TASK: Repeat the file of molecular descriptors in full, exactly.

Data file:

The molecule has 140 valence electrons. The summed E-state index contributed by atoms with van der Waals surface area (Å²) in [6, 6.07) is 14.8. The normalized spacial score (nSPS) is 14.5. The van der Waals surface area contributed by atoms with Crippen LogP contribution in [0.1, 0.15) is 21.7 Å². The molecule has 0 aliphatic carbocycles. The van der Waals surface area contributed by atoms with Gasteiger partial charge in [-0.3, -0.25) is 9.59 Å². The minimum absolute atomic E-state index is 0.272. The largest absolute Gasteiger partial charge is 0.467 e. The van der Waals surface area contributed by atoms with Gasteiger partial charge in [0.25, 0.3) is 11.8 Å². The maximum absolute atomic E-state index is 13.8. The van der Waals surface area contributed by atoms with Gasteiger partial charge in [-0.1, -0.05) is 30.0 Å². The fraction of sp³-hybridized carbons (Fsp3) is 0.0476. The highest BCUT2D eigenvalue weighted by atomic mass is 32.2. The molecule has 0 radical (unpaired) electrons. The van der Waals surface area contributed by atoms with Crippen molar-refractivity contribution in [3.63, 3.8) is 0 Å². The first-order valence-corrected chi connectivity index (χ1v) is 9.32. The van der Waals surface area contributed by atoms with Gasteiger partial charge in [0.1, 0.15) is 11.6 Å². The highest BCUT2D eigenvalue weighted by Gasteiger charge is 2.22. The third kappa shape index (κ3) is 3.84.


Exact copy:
The molecule has 140 valence electrons. The summed E-state index contributed by atoms with van der Waals surface area (Å²) in [6, 6.07) is 14.8. The normalized spacial score (nSPS) is 14.5. The van der Waals surface area contributed by atoms with Crippen LogP contribution in [0.1, 0.15) is 21.7 Å². The molecule has 0 aliphatic carbocycles. The van der Waals surface area contributed by atoms with Gasteiger partial charge in [-0.3, -0.25) is 9.59 Å². The minimum absolute atomic E-state index is 0.272. The largest absolute Gasteiger partial charge is 0.467 e. The van der Waals surface area contributed by atoms with Gasteiger partial charge in [0.25, 0.3) is 11.8 Å². The maximum absolute atomic E-state index is 13.8. The van der Waals surface area contributed by atoms with Gasteiger partial charge in [-0.1, -0.05) is 30.0 Å². The fraction of sp³-hybridized carbons (Fsp3) is 0.0476. The highest BCUT2D eigenvalue weighted by atomic mass is 32.2. The molecule has 0 radical (unpaired) electrons. The van der Waals surface area contributed by atoms with Crippen molar-refractivity contribution in [3.63, 3.8) is 0 Å². The first-order valence-corrected chi connectivity index (χ1v) is 9.32. The van der Waals surface area contributed by atoms with Gasteiger partial charge in [0.1, 0.15) is 11.6 Å². The highest BCUT2D eigenvalue weighted by Gasteiger charge is 2.22. The third kappa shape index (κ3) is 3.84.